The abyssal ocean is broadly characterized by northward flow of the densest waters and southward flow of less-dense waters above them. Understanding what controls the strength and structure of these interhemispheric flows—referred to as the abyssal overturning circulation—is key to quantifying the ocean’s ability to store carbon and heat on timescales exceeding a century. Here we show that, north of 32° S, the depth distribution of the seafloor compels dense southern-origin waters to flow northward below a depth of about 4 kilometres and to return southward predominantly at depths greater than 2.5 kilometres. Unless ventilated from the north, the overlying mid-depths (1 to 2.5 kilometres deep) host comparatively weak mean meridional flow. Backed by analysis of historical radiocarbon measurements, the findings imply that the geometry of the Pacific, Indian and Atlantic basins places a major external constraint on the overturning structure.

Nutrient co-limitation at the boundary of an oceanic gyre

Browning TJ, Achterberg EP, Rapp I, Engel A, Bertrand EM, Tagliabue A, C. Moore M. Nutrient co-limitation at the boundary of an oceanic gyre. Nature [Internet]. 2017 . Available from: https://www.nature.com/articles/nature24063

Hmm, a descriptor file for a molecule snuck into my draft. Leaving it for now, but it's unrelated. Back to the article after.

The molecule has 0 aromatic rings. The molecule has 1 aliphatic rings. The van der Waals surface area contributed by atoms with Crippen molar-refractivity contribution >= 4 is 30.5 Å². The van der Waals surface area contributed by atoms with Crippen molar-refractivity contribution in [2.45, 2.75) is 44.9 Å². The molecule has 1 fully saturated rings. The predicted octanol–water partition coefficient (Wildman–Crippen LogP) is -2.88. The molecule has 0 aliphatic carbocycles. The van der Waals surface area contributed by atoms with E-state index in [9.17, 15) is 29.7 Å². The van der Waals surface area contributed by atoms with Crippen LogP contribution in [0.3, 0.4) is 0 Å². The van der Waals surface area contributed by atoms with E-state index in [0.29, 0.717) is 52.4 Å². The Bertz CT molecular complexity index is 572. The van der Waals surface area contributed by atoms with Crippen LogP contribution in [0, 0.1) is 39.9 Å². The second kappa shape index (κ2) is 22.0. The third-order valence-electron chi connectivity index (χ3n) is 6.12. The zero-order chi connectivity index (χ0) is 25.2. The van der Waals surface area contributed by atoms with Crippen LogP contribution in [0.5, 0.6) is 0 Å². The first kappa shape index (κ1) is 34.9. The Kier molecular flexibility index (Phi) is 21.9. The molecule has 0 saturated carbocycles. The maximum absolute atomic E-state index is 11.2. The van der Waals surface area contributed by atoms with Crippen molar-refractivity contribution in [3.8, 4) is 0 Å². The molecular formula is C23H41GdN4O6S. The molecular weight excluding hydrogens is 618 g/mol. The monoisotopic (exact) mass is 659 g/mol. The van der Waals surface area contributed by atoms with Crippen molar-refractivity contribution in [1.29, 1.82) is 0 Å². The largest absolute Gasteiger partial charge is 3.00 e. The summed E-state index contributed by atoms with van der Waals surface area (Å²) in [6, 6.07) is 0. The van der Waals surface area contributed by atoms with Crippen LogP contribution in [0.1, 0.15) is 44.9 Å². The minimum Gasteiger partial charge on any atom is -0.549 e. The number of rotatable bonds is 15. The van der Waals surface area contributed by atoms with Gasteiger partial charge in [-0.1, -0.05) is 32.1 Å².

Freely available?: 
No
Summary available?: 
No
Approximate cost to purchase or rent this item from the publisher: 
US $20.00
Type: Journal Article

Nutrient limitation of oceanic primary production exerts a fundamental control on marine food webs and the flux of carbon into the deep ocean1. The extensive boundaries of the oligotrophic sub-tropical gyres collectively define the most extreme transition in ocean productivity, but little is known about nutrient limitation in these zones1,2,3,4. Here we present the results of full-factorial nutrient amendment experiments conducted at the eastern boundary of the South Atlantic gyre. We find extensive regions in which the addition of nitrogen or iron individually resulted in no significant phytoplankton growth over 48 hours. However, the addition of both nitrogen and iron increased concentrations of chlorophyll a by up to approximately 40-fold, led to diatom proliferation, and reduced community diversity. Once nitrogen–iron co-limitation had been alleviated, the addition of cobalt or cobalt-containing vitamin B12 could further enhance chlorophyll a yields by up to threefold. Our results suggest that nitrogen–iron co-limitation is pervasive in the ocean, with other micronutrients also approaching co-deficiency. Such multi-nutrient limitations potentially increase phytoplankton community diversity.

Abundance-occupancy relationships in deep sea wood fall communities

Webb TJ, Barry JP, McClain CR. Abundance-occupancy relationships in deep sea wood fall communities. Ecography [Internet]. 2017 ;40(11):1339 - 1347. Available from: http://onlinelibrary.wiley.com/doi/10.1111/ecog.02618/abstract
Freely available?: 
Yes
Summary available?: 
No
Type: Journal Article